Dublin ready to '˜change gear' in preparation for Brexit
Ireland's premier Leo Varadkar has said his government will have to 'change gear' in how it deals with Brexit.
The taoiseach said it will be an “enormous challenge” dealing with the change in trade between Ireland and Britain.
The Irish cabinet has been discussing ways to step up preparations for a hard Brexit.
As part of this, the Irish government plans to hire 1,000 customs officers and veterinary inspectors at its ports and airports over the next year.
Mr Varadkar said that with Brexit eight months away, growing uncertainty looms over whether it will be possible to get a withdrawal agreement through Westminster.
“We need to change the gear and up our preparations when it comes to Brexit,” he said.
Mr Varadkar said this involves communicating with the public and preparing ports and airports.
He said: “We are preparing for a change in the rules of trade between Britain and Ireland in January 2021.
“In the unlikely event of a no-deal hard Brexit next March, of course it won’t be possible to have 1,000 people in place by then but we will make contingency arrangements to do whatever needs to be done in the unlikely event that should arise.”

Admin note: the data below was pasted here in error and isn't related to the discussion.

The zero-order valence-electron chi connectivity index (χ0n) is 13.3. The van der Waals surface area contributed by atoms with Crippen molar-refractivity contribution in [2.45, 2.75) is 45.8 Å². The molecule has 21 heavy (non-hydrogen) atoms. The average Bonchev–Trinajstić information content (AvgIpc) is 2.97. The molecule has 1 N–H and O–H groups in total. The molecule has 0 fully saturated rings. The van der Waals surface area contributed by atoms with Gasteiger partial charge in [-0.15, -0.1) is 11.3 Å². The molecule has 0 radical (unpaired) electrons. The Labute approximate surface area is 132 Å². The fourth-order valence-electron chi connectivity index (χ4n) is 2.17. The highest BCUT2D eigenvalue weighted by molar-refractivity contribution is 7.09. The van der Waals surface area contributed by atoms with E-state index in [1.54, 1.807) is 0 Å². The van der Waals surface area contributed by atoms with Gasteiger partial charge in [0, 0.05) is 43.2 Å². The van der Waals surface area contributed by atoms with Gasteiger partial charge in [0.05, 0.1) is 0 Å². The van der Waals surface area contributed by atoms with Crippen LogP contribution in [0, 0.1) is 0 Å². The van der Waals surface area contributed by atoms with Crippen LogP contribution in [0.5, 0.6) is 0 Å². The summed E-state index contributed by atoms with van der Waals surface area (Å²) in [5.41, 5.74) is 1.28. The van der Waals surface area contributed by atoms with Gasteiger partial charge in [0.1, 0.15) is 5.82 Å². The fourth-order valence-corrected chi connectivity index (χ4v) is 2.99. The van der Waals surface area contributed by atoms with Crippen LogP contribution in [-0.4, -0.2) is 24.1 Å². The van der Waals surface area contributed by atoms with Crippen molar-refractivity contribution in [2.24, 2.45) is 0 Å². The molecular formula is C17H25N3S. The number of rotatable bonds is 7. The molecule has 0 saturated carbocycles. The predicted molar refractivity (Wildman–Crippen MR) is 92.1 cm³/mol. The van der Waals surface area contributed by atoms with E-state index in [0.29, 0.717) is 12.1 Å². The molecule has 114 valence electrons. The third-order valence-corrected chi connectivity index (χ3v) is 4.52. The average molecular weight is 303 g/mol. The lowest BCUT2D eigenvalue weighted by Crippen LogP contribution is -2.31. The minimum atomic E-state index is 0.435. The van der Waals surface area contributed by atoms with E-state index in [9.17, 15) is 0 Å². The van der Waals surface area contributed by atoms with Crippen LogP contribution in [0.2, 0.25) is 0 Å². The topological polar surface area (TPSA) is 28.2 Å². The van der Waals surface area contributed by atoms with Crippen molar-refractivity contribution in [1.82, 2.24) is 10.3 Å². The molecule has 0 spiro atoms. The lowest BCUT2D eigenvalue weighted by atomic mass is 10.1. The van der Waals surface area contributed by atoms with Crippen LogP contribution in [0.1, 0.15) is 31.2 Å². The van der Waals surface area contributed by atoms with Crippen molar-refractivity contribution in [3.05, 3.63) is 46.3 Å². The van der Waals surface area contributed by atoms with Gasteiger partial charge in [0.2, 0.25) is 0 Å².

In a special Brexit meeting at Derrynane House in Co Kerry, Mr Varadkar and his ministers thrashed out Brexit plans at the ancestral home of Irish political leader Daniel O’Connell.
During the cabinet away day, ministers discussed Brexit contingency plans to prepare for a hard Brexit.
Derrynane House, which is now a museum dedicated to the life of the famous politician who was instrumental in fighting for the rights of Irish people in the late 18th century, was selected as the picturesque location for the round-table talks on mounting Brexit issues.
A number of controversial amendments were passed by the UK government earlier this week.
One amendment has made it unlawful for Northern Ireland to form a separate customs union from the rest of the UK.
This goes against the EU’s backstop proposal which would see Northern Ireland treated as part of the EU customs union.